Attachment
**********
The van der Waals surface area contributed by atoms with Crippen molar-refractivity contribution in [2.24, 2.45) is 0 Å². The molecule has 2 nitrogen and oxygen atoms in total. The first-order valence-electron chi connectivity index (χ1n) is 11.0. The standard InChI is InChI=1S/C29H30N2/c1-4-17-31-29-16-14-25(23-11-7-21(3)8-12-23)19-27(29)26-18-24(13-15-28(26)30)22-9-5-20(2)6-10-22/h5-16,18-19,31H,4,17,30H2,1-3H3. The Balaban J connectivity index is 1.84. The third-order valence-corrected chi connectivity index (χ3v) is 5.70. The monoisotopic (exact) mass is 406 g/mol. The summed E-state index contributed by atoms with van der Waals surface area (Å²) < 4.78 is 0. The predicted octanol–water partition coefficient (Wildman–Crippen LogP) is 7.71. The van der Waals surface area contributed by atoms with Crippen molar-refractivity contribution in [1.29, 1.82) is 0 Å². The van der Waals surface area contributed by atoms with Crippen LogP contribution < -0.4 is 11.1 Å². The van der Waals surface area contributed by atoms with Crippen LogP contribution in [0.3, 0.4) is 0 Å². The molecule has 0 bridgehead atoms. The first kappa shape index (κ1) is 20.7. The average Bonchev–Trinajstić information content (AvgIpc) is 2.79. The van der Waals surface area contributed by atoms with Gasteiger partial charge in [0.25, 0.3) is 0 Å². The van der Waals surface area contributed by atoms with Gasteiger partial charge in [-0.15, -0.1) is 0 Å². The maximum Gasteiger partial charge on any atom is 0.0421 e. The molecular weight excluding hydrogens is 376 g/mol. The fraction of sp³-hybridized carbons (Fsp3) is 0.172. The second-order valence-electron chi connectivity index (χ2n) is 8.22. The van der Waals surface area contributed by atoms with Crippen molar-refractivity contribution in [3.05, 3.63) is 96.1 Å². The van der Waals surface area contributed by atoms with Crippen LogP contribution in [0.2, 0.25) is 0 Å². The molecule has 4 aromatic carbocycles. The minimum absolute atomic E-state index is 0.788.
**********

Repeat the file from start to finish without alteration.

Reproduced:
The van der Waals surface area contributed by atoms with Crippen molar-refractivity contribution in [2.24, 2.45) is 0 Å². The molecule has 2 nitrogen and oxygen atoms in total. The first-order valence-electron chi connectivity index (χ1n) is 11.0. The standard InChI is InChI=1S/C29H30N2/c1-4-17-31-29-16-14-25(23-11-7-21(3)8-12-23)19-27(29)26-18-24(13-15-28(26)30)22-9-5-20(2)6-10-22/h5-16,18-19,31H,4,17,30H2,1-3H3. The Balaban J connectivity index is 1.84. The third-order valence-corrected chi connectivity index (χ3v) is 5.70. The monoisotopic (exact) mass is 406 g/mol. The summed E-state index contributed by atoms with van der Waals surface area (Å²) < 4.78 is 0. The predicted octanol–water partition coefficient (Wildman–Crippen LogP) is 7.71. The van der Waals surface area contributed by atoms with Crippen molar-refractivity contribution in [1.29, 1.82) is 0 Å². The van der Waals surface area contributed by atoms with Crippen LogP contribution < -0.4 is 11.1 Å². The van der Waals surface area contributed by atoms with Crippen LogP contribution in [0.3, 0.4) is 0 Å². The molecule has 0 bridgehead atoms. The first kappa shape index (κ1) is 20.7. The average Bonchev–Trinajstić information content (AvgIpc) is 2.79. The van der Waals surface area contributed by atoms with Gasteiger partial charge in [0.25, 0.3) is 0 Å². The van der Waals surface area contributed by atoms with Gasteiger partial charge in [-0.15, -0.1) is 0 Å². The maximum Gasteiger partial charge on any atom is 0.0421 e. The molecular weight excluding hydrogens is 376 g/mol. The fraction of sp³-hybridized carbons (Fsp3) is 0.172. The second-order valence-electron chi connectivity index (χ2n) is 8.22. The van der Waals surface area contributed by atoms with Crippen molar-refractivity contribution in [3.05, 3.63) is 96.1 Å². The van der Waals surface area contributed by atoms with Crippen LogP contribution in [0.2, 0.25) is 0 Å². The molecule has 4 aromatic carbocycles. The minimum absolute atomic E-state index is 0.788.